Who’s Watching The Supply Chain?

The proliferation of advanced packaging and heterogeneous architectures adds some new risks.


Every company developing chips at the most advanced process nodes these days is using different architectures and heterogeneous processing and memory elements. There simply is no other way to get the kind of power/performance improvements needed to justify the expense of moving to a new process node. So while they will reap the benefits of traditional scaling, that alone is no longer enough.

In some cases, this is happening on a single die. In others, it involves multiple die in a package. But in all cases, there are a lot of different components—IP, accelerators, memories, possibly even chiplets—not all of which are made by any single vendor. The question now is who is going to be watching over all of those components to make sure they are what they’re supposed to be, that they will perform as expected throughout the designated lifetime, and that no suspicious code is added into these devices.

So far, this hasn’t been a problem because many of these devices are highly customized designs at the very high end of the design spectrum. They are being used in expensive smartphones and in servers developed by big systems companies and chipmakers. But as packaging technology begins to benefit from economies of scale and the costs start falling, the potential for counterfeit or substandard parts rises significantly, and the need for end-to-end security across the supply chain increases proportionately.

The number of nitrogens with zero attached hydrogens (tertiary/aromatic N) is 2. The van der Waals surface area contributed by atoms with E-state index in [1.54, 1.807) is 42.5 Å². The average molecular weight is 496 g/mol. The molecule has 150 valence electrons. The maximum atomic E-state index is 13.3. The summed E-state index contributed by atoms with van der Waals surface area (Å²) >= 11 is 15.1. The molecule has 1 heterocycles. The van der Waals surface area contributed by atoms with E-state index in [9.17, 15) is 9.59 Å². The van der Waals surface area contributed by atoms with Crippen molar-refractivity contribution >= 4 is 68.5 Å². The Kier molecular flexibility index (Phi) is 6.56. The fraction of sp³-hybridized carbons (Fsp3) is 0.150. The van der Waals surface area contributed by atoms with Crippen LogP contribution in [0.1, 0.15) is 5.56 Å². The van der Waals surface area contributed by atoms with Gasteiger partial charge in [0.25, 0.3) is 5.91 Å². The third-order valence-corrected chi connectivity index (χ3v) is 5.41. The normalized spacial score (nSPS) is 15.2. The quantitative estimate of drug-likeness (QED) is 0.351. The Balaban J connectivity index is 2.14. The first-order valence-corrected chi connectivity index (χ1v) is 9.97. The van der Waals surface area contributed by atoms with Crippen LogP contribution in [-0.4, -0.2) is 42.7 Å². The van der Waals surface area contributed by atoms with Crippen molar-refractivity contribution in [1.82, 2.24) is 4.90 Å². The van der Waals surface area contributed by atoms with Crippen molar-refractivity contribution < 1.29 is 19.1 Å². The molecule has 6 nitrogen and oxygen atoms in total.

There are several things that need to be done to minimize this risk. First of all, hard IP needs to be tracked and accounted for throughout the supply chain. This currently is done by all of the major system houses today, and by many of the major fabless vendors, but it needs to be part of the sourcing process.

There are multiple ways to handle this. The least intrusive is single-device tracking using blockchain technology, which is a way of ensuring that inventory manufactured matches inventory received by comparing ledgers across multiple sites. Another approach is to physically watch shipments from manufacturing to delivery, which is what has been done in security chips for some time. A third approach is to actually etch specific part numbers into the silicon using e-beam technology.

All of these approaches work, but they were considered unnecessary when IDMs were developing one chip with a single processor and memory on board. Today that is no longer the case, and the potential long-term cost of counterfeit or substandard chips entering into the supply chain — particularly in devices that are supposed to function for a decade or more in safety-critical applications — is much higher than at any time in the past.

Second, silos that exist across the supply chain need to be readjusted for a completely different kind of assembly model. Advanced packaging generally means that not all of the components will be made in one place, and they may not even be assembled in one place. A chain of accountability needs to be established so that companies whose brand name is on these devices can be assured the individual pieces are everything they expected, but nothing more.

And third, the entire supply chain needs to be qualified by some industry group capable of implementing the same kind of controls as the ISO 26262 standard in automotive or DO-254 in aerospace. This becomes particularly important as chips developed in one application area are used in another simply because the design has been proven in silicon. In those cases, the integrity of the supply chain may not have been proven beyond the market in which it was originally used.

The “More than Moore” is absolutely essential for improving performance, reducing power, and speeding time to market. But the risk equation now needs to incorporate all of the components in a package, and this is something the entire chip industry needs to embrace for it to work properly.

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